ANNONA SQUAMOSA also Known as Sugar Apple, Sweetsop (also erroneously known as Custard Apple in Malaysia, India and elsewhere ect..,

					  Annona Squamosa

Annona Squamosa

Botanical Name
Family Name
Parts Used
Habitat
Common Name(s)
Annona squamosa
Annonaceae
Leave, Bark, root, seeds and fruit
In gardens all over India
Sugar Apple, Sweetsop (also erroneously known as Custard Apple in Malaysia, India and elsewhere, and frequently mistaken with two other species, Annona reticulata and Annona cherimoya)

Uses
There are medicinal application of the custard apple tree. Leaves "which have a fetid odour when bruised, are applied for extraction of guinea -worm, and when reduced to powder, are used to kill lice on cattle. Bruised leaves are used for destroying worms bred in sores.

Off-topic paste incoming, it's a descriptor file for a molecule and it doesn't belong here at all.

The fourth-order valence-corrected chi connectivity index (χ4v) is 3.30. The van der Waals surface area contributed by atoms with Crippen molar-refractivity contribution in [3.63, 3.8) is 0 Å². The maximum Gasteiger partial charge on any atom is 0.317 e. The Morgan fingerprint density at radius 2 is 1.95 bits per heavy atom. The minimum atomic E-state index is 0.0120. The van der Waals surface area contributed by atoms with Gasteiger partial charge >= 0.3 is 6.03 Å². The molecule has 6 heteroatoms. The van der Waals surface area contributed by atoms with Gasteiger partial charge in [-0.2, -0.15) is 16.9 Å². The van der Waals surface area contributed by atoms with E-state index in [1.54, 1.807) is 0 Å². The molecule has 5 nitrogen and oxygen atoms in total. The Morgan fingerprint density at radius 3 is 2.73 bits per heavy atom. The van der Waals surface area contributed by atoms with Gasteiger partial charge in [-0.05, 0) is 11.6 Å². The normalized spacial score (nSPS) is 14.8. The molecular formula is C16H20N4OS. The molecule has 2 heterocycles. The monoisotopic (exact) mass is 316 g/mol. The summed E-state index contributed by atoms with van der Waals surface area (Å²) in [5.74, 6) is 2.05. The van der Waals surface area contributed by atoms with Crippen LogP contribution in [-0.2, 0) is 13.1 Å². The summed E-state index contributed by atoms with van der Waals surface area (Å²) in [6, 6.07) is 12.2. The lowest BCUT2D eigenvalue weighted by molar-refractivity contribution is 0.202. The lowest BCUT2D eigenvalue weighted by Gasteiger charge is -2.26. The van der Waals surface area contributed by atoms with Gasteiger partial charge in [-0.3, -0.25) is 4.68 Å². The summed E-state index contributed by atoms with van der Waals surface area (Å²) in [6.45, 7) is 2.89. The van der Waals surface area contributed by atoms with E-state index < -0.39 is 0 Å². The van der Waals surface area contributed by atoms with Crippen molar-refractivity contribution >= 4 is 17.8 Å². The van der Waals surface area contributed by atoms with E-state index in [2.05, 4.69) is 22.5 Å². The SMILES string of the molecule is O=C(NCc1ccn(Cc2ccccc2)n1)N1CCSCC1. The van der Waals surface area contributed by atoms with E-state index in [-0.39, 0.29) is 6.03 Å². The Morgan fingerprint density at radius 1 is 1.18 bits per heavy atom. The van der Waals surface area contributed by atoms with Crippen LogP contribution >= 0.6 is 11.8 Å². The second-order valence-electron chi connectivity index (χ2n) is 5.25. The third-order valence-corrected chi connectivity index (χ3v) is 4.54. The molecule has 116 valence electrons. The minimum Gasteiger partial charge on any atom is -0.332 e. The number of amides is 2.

Sugar Apple is an excellent tub or container plant for indoors and patio, with an added bonus of being rewarded with edible fruits. High in calories with nutritional value, its fruit is usually eaten fresh out of hand (just savour the fabulous sweet flesh by the mouthful and spit out the inedible seeds).

The thick juicy and creamy pulp, after being separated from the seeds can be used to make delicious milkshakes, ice-creams and sherbet.Besides, the Sugar Apple tree not only serves as a host for lac-excreting insects and caterpillars of some butterfly species, but even its seeds, leaves, bark and roots have many uses. Its seeds, though acrid and toxic, can be grounded into a paste and applied to hair to get rid of lice.

However, it must be kept away from the eyes as it is highly irritant and can cause blindness. And, its leaves have medicinal uses - in India, the crushed leaves are sniffed to overcome hysteria and fainting spells, and leaf decoction is used for treatment of ulcer, wound, dysentery and other ailments